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Expression of receptor activator of nuclear factor κβ ligand (RANKL) and tumour necrosis factor related, apoptosis inducing ligand (TRAIL) in breast cancer, and their relations with osteoprotegerin, oestrogen receptor, and clinicopathological variables
  1. S S Cross1,
  2. R F Harrison4,
  3. S P Balasubramanian3,
  4. J M Lippitt2,
  5. C A Evans1,
  6. M W R Reed3,
  7. I Holen2
  1. 1Academic Unit of Pathology, School of Medicine and Biomedical Sciences, University of Sheffield, Sheffield, UK
  2. 2Academic Clinical Oncology Unit, School of Medicine and Biomedical Sciences, University of Sheffield
  3. 3Surgical Oncology Unit, School of Medicine and Biomedical Sciences, University of Sheffield
  4. 4Department of Automatic Control and Systems Engineering, University of Sheffield
  1. Correspondence to:
 Dr Simon S Cross
 Academic Unit of Pathology, Division of Genomic Medicine, School of Medicine and Biomedical Sciences, University of Sheffield, Beech Hill Road, Sheffield S10 2UL, UK; s.s.cross{at}sheffield.ac.uk

Abstract

Background: Receptor activator of nuclear factor κβ ligand (RANKL) has an important role in bone remodelling, and tumour necrosis factor related, apoptosis inducing ligand (TRAIL) can induce apoptosis in cancer cells. Their functions are linked by their interactions with osteoprotegerin (OPG).

Objective: To investigate the expression of RANKL and TRAIL in a large series of unselected breast cancers and to analyse the relations between these expressions and the expression of OPG, oestrogen receptor, and clinicopathological variables.

Methods: 395 breast cancers were sampled into tissue microarrays and immunohistochemistry undertaken for RANKL and TRAIL.

Results: There was strong expression of RANKL in 14% of the cancers and strong expression of TRAIL in 30%. Expression of RANKL had a negative association with expression of oestrogen receptor (p = 0.036). Expression of TRAIL had a negative association with the Nottingham Prognostic Index (p = 0.021). There was a significant negative relation between expression of RANKL and TRAIL (p<0.005). Unsupervised cluster analysis produced a dendrogram that showed a clear division into two groups, and the expression of oestrogen receptor was significantly higher in one of those groups (p = 0.012).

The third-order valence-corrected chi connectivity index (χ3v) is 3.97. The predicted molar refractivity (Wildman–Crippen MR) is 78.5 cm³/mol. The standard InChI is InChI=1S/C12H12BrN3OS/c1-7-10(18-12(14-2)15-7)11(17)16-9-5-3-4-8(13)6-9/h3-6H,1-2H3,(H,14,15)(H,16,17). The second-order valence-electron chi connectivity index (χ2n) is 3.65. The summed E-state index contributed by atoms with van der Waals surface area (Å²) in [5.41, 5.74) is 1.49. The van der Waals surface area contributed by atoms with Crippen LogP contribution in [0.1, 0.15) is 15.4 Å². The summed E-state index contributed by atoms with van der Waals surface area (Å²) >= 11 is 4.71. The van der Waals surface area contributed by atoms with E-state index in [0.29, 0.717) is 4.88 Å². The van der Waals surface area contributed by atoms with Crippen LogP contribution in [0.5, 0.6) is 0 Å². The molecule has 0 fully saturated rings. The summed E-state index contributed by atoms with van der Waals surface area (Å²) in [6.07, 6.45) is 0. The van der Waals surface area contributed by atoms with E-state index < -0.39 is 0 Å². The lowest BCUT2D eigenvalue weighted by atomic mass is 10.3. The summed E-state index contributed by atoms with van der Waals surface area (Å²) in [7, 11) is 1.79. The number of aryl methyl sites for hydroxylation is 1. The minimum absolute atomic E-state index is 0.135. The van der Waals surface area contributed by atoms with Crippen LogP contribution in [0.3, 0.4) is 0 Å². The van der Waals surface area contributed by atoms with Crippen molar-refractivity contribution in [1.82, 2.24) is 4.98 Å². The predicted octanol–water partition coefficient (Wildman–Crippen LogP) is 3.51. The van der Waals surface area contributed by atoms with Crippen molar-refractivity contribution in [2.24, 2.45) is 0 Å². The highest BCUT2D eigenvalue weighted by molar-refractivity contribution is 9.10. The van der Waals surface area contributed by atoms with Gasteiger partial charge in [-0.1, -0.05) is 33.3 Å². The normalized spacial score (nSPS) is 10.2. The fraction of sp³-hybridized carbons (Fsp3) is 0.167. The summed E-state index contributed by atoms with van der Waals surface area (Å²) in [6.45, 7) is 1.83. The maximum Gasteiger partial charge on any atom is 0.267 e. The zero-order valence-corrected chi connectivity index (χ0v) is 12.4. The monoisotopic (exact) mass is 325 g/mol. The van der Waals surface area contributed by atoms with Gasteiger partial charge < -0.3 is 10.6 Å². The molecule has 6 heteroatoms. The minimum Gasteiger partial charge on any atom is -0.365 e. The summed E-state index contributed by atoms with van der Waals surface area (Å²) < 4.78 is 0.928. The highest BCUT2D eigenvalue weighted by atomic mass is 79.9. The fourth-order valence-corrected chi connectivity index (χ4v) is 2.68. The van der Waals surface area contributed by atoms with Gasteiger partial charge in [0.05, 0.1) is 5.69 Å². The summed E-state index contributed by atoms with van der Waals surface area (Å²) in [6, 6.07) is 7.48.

Conclusions: There is apparent loss of expression of RANKL in 86% of breast cancers; those tumours that retain expression tend to be oestrogen receptor negative and of a high histological grade. There is strong expression of TRAIL in 30% of breast cancers and these tend to be of better prognostic type. These results may be important in the processes of metastasis to bone and the apoptotic cell death pathway in cancer.

  • ER, oestrogen receptor
  • OPG, osteoprotegerin
  • RANKL, receptor activator of nuclear factor κβ ligand
  • TRAIL, tumour necrosis factor related, apoptosis inducing ligand
  • RANKL
  • TRAIL
  • osteoprotegerin
  • oestrogen receptor
  • breast cancer

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